Illinois Supreme Court to decide challenge to state’s FOID card law

The Illinois Supreme Court heard arguments in a case challenging the state’s Firearm Owner Identification card law that could affect a single person or the entire state. The Center Square

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The Illinois Supreme Court heard arguments in a case challenging the state’s Firearm Owner Identification card law that could affect a single person or the entire state.

State law requires Illinois residents to have a valid FOID card to own a firearm. In 2017 in White County, Vivian Brown’s estranged husband called police claiming she fired a shot at him. Police found no evidence of that, but did find a rifle inside her home. She didn’t have a FOID card and was charged with violating the state’s FOID card law.

A circuit court previously ruled in Brown’s favor. The Illinois Supreme Court heard oral arguments in the case Tuesday.

Brown’s attorney, David Sigale, told the justices his client does not have any of the issues that would disqualify her from owning a firearm, such as like being a felon or a drug user or being mentally ill, factors that bar someone from owning guns under federal laws.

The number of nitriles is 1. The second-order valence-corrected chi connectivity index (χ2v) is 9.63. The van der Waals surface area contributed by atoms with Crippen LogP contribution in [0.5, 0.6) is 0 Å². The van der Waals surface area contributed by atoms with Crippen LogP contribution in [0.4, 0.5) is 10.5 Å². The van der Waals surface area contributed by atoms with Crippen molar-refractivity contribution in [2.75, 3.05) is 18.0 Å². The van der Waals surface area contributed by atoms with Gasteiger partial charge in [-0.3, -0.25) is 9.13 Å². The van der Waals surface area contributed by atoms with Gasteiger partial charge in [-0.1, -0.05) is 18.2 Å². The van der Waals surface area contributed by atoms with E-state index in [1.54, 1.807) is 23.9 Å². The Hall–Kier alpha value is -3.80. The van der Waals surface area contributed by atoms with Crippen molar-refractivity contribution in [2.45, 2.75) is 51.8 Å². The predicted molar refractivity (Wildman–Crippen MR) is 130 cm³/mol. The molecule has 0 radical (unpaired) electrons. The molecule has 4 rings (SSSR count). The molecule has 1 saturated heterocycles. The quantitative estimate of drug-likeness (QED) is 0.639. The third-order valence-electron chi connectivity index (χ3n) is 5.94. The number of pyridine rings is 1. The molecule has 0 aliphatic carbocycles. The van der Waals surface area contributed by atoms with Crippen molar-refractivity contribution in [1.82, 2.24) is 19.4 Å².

“If you don’t meet one of those characteristics or disqualifiers and you want a long gun for protection in your home, which goes all the way back to colonial times, no, the state should not be allowed to regulate that if you are a law-abiding person,” Sigale said.

The state argued that the FOID card law is constitutional for public safety reasons. Sigale said the challenge only deals with requiring a FOID card to have a gun at home.

“We’re not challenging having a FOID card to purchase or to sell,” he said. “We’re not challenging any issues with regard to carrying firearms while in public.”

Supreme Court Justice Jane Theis asked Sigale if the challenge was specific to Brown’s case or would apply statewide.

“Are your arguments here as-applied constitutional challenges or facial constitutional challenges because obviously there are very different analysis that the court obviously very different analysis the court would have to perform,” Theis said.

Sigale said while his challenge was specific to Brown’s case, it could impact others.

“I’m acknowledging as the circuit court did that a ruling in this case affirming the circuit court affects other people,” Sigale said.

The state asked for the lower court’s ruling to be reversed.

Because of “the important government interest in keeping guns out of the hands of inherently risky people, the people ask that this court uphold the FOID Card Act under the Second Amendment and reverse the opinion of the circuit court in this case,” Assistant Attorney General Garson Fishcer said.

It’s unclear when the Supreme Court will make a decision in the case.

The Center Square

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